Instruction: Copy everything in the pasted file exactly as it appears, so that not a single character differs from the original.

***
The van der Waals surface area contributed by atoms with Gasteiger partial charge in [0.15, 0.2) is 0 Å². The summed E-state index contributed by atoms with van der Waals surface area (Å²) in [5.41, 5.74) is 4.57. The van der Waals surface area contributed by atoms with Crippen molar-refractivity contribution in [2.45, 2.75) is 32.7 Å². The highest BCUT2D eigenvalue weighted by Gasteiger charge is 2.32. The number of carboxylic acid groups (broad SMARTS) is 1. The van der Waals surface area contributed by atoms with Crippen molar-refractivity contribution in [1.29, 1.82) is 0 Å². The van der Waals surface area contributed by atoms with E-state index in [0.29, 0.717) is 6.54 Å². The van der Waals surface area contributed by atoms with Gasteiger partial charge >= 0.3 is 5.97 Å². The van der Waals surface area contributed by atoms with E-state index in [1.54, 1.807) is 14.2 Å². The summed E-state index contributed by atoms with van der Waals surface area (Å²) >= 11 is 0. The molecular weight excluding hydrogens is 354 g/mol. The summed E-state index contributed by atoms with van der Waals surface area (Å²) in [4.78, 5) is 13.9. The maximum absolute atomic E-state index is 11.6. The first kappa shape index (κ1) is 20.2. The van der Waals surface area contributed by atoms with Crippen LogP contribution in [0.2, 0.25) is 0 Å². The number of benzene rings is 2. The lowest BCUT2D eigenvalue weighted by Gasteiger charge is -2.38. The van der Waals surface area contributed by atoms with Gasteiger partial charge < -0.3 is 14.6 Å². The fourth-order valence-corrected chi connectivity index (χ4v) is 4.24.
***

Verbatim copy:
The van der Waals surface area contributed by atoms with Gasteiger partial charge in [0.15, 0.2) is 0 Å². The summed E-state index contributed by atoms with van der Waals surface area (Å²) in [5.41, 5.74) is 4.57. The van der Waals surface area contributed by atoms with Crippen molar-refractivity contribution in [2.45, 2.75) is 32.7 Å². The highest BCUT2D eigenvalue weighted by Gasteiger charge is 2.32. The number of carboxylic acid groups (broad SMARTS) is 1. The van der Waals surface area contributed by atoms with Crippen molar-refractivity contribution in [1.29, 1.82) is 0 Å². The van der Waals surface area contributed by atoms with E-state index in [0.29, 0.717) is 6.54 Å². The van der Waals surface area contributed by atoms with Gasteiger partial charge >= 0.3 is 5.97 Å². The van der Waals surface area contributed by atoms with E-state index in [1.54, 1.807) is 14.2 Å². The summed E-state index contributed by atoms with van der Waals surface area (Å²) >= 11 is 0. The molecular weight excluding hydrogens is 354 g/mol. The summed E-state index contributed by atoms with van der Waals surface area (Å²) in [4.78, 5) is 13.9. The maximum absolute atomic E-state index is 11.6. The first kappa shape index (κ1) is 20.2. The van der Waals surface area contributed by atoms with Crippen LogP contribution in [0.2, 0.25) is 0 Å². The number of benzene rings is 2. The lowest BCUT2D eigenvalue weighted by Gasteiger charge is -2.38. The van der Waals surface area contributed by atoms with Gasteiger partial charge < -0.3 is 14.6 Å². The fourth-order valence-corrected chi connectivity index (χ4v) is 4.24.